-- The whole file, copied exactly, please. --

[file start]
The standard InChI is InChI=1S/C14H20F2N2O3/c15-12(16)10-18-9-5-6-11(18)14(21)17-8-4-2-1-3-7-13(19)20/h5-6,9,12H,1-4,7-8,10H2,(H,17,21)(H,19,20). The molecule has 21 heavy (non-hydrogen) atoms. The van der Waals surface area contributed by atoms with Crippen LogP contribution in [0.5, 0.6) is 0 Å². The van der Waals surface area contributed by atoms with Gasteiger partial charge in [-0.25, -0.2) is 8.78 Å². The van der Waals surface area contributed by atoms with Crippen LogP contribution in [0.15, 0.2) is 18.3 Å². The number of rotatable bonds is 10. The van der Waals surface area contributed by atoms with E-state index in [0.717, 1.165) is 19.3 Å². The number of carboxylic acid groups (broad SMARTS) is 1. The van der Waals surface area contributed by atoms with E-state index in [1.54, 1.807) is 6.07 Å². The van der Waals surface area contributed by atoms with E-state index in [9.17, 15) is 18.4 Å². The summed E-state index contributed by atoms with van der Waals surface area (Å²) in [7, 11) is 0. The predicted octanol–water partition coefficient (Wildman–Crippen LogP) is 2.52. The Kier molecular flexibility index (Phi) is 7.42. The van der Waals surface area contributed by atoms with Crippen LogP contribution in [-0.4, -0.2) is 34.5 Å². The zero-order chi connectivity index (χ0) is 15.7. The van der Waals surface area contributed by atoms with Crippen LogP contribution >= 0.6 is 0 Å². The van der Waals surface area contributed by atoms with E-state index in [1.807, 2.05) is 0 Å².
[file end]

The standard InChI is InChI=1S/C14H20F2N2O3/c15-12(16)10-18-9-5-6-11(18)14(21)17-8-4-2-1-3-7-13(19)20/h5-6,9,12H,1-4,7-8,10H2,(H,17,21)(H,19,20). The molecule has 21 heavy (non-hydrogen) atoms. The van der Waals surface area contributed by atoms with Crippen LogP contribution in [0.5, 0.6) is 0 Å². The van der Waals surface area contributed by atoms with Gasteiger partial charge in [-0.25, -0.2) is 8.78 Å². The van der Waals surface area contributed by atoms with Crippen LogP contribution in [0.15, 0.2) is 18.3 Å². The number of rotatable bonds is 10. The van der Waals surface area contributed by atoms with E-state index in [0.717, 1.165) is 19.3 Å². The number of carboxylic acid groups (broad SMARTS) is 1. The van der Waals surface area contributed by atoms with E-state index in [1.54, 1.807) is 6.07 Å². The van der Waals surface area contributed by atoms with E-state index in [9.17, 15) is 18.4 Å². The summed E-state index contributed by atoms with van der Waals surface area (Å²) in [7, 11) is 0. The predicted octanol–water partition coefficient (Wildman–Crippen LogP) is 2.52. The Kier molecular flexibility index (Phi) is 7.42. The van der Waals surface area contributed by atoms with Crippen LogP contribution in [-0.4, -0.2) is 34.5 Å². The zero-order chi connectivity index (χ0) is 15.7. The van der Waals surface area contributed by atoms with Crippen LogP contribution >= 0.6 is 0 Å². The van der Waals surface area contributed by atoms with E-state index in [1.807, 2.05) is 0 Å².